IoT
News
News
3/28/2006
05:01 PM
50%
50%

Rails Framework Adds Ajax Tools In Major Update

Adding the Ruby scripting language allows JavaScript calls and simplifies Ajax-style programming, the open-source vendor says.

Application development framework Rails went live with version 1.1 on Tuesday, adding more than 500 fixes and new features to the popular system for developing Web applications with the lightweight Ruby scripting language.

The star addition to Rails 1.1 is RJS, which enables JavaScript calls in Ruby code and simplifies AJAX (asynchronous JavaScript and XML)-style programming. Tasks that previously required more extensive coding and server calls can now be handled more concisely with RJS.

"It makes Web application programming a lot more like desktop GUI [graphical user interface] programming," said Jeremy Voorhis, lead architect at Planet Argon, a Portland, Ore., services firm that specializes in Ruby on Rails development. Planet Argon has already used RJS on several client projects. Because Rails is an open source project, developers can start working with new features before they make their way into a formal release.

Rails is a relative newcomer on the application development scene. The two-year-old framework is the brainchild of programmer David Heinemeier Hansson, who built it to use for application development at 37signals, a Chicago ISV that makes software-as-a-service applications. The framework caught on and is now used by Web applications such as community Web site 43 Things and scheduling software CalendarHub. Devotees are drawn to the specialized system for its tight focus on optimizing for Web application development, which allows it to avoid the scale and complexity of more broadly used programming languages.

A full description of Rails 1.1's new features is available on the Rails Web site. Rails has a conservative release history (it moved to 1.0 in December, after more than a year of widespread use), and 1.1 is an extensive package of updates that encompasses many initiatives previously released piecemeal.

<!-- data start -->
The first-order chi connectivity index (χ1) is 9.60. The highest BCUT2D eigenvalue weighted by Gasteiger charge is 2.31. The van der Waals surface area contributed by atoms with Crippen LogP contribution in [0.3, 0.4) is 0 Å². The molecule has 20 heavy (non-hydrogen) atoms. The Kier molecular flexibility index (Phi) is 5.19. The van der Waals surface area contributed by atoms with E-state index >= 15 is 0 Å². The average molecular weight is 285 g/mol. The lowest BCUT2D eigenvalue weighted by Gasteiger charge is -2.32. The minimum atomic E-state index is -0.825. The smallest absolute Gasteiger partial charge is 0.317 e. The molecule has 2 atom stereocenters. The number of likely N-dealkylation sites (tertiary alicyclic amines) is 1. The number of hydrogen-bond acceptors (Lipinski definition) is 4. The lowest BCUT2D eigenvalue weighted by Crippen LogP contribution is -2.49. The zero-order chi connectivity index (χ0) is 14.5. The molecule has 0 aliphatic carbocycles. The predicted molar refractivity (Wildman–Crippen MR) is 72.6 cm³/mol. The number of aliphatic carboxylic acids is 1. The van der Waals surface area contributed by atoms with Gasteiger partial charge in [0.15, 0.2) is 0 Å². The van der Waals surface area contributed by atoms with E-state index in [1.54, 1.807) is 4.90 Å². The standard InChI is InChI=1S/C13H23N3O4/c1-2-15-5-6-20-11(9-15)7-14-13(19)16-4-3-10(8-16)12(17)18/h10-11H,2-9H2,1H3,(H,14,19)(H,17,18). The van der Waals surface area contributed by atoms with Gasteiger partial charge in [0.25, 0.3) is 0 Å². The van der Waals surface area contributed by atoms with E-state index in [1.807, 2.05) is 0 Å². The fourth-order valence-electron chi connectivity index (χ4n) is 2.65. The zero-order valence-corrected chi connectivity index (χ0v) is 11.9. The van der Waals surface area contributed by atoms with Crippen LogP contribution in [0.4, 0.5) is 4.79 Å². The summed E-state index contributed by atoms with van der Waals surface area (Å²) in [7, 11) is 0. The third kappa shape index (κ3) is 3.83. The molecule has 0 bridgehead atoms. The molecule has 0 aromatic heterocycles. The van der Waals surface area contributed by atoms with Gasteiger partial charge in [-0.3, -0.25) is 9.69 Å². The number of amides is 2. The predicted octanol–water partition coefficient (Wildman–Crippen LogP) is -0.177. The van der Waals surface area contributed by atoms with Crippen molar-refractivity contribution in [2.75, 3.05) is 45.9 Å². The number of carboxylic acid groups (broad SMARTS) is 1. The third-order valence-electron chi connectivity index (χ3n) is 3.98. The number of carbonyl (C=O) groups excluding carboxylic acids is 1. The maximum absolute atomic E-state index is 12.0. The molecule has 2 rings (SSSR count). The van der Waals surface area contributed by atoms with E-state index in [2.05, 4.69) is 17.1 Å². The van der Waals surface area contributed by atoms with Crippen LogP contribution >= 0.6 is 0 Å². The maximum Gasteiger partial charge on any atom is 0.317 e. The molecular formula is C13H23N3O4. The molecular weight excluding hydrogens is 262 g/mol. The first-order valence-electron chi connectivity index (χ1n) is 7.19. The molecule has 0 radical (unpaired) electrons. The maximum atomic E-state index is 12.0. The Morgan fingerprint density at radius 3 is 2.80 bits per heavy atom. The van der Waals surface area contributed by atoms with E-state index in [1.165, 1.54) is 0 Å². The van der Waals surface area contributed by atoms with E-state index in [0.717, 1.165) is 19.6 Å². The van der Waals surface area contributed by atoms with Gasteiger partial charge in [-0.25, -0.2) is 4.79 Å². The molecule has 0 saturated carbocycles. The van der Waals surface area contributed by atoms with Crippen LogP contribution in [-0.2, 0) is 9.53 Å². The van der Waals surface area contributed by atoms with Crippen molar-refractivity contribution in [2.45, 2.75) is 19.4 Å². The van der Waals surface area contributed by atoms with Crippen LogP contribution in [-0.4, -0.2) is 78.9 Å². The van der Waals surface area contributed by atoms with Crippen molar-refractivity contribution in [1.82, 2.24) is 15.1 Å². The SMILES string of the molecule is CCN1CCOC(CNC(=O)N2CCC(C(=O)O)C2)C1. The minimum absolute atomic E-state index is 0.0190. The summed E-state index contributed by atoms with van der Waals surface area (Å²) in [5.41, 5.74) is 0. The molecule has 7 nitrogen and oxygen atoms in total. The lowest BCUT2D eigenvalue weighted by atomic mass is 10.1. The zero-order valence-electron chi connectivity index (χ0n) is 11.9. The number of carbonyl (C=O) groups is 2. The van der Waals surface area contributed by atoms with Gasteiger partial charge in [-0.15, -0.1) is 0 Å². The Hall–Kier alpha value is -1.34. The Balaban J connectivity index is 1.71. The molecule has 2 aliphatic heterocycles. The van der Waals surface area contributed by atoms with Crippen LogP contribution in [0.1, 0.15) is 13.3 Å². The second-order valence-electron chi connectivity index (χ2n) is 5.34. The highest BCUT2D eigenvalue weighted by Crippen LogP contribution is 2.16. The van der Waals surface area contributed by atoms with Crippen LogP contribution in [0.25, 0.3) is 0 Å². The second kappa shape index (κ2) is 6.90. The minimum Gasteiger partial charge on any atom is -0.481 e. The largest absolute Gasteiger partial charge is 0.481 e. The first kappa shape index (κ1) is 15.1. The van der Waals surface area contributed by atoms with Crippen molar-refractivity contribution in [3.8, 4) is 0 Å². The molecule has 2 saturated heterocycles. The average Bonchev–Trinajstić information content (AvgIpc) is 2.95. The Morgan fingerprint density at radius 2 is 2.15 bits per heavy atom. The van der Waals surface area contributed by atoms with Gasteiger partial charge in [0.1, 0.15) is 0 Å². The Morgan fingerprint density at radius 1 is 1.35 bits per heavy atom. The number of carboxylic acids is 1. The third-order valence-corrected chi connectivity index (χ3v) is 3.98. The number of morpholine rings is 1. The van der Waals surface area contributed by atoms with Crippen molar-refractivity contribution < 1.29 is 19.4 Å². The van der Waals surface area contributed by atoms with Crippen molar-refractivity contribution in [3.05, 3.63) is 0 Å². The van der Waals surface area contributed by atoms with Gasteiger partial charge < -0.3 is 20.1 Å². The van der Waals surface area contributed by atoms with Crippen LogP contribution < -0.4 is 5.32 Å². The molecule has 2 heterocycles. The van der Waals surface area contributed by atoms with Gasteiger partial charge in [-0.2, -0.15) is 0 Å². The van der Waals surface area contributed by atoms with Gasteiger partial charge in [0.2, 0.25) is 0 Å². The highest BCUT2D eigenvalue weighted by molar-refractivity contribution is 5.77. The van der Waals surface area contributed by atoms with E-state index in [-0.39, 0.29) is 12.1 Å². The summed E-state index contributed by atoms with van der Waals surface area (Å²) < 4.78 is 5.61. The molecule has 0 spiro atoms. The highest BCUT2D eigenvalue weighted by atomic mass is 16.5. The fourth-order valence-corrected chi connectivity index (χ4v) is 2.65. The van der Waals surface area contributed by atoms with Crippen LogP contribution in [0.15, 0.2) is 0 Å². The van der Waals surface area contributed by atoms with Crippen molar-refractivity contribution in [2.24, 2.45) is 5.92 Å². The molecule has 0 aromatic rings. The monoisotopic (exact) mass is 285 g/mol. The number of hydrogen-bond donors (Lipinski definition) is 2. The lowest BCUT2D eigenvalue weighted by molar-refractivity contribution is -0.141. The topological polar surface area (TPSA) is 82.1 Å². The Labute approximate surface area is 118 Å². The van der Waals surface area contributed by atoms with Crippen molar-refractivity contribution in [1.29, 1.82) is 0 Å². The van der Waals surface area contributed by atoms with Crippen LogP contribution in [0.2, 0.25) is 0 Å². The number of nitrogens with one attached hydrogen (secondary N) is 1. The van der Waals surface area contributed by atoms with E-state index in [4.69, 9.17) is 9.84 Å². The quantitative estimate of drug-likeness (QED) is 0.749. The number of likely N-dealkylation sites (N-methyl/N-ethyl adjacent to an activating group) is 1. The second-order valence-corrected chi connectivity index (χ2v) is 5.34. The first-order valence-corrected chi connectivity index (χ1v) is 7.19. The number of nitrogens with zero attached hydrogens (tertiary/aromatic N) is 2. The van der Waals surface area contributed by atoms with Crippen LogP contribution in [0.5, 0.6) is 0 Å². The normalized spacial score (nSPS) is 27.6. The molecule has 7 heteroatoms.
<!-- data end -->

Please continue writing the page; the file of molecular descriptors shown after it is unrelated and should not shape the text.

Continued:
"Moving to 1.1 is really a formality," Voorhis said. "It's a measurement of quality, and a statement that everything is stable."

Comment  | 
Print  | 
More Insights
Comments
Newest First  |  Oldest First  |  Threaded View
Register for InformationWeek Newsletters
White Papers
Current Issue
Top IT Trends to Watch in Financial Services
IT pros at banks, investment houses, insurance companies, and other financial services organizations are focused on a range of issues, from peer-to-peer lending to cybersecurity to performance, agility, and compliance. It all matters.
Video
Slideshows
Twitter Feed
InformationWeek Radio
Listen Now InformationWeek Live for the Week of July 24, 2016
Join us for a roundup of the top stories on InformationWeek.com for the week of July 24, 2016. We'll be talking with the InformationWeek.com editors and correspondents who brought you the top stories of the week to get the "story behind the story."
Sponsored Live Streaming Video
Everything You've Been Told About Mobility Is Wrong
Attend this video symposium with Sean Wisdom, Global Director of Mobility Solutions, and learn about how you can harness powerful new products to mobilize your business potential.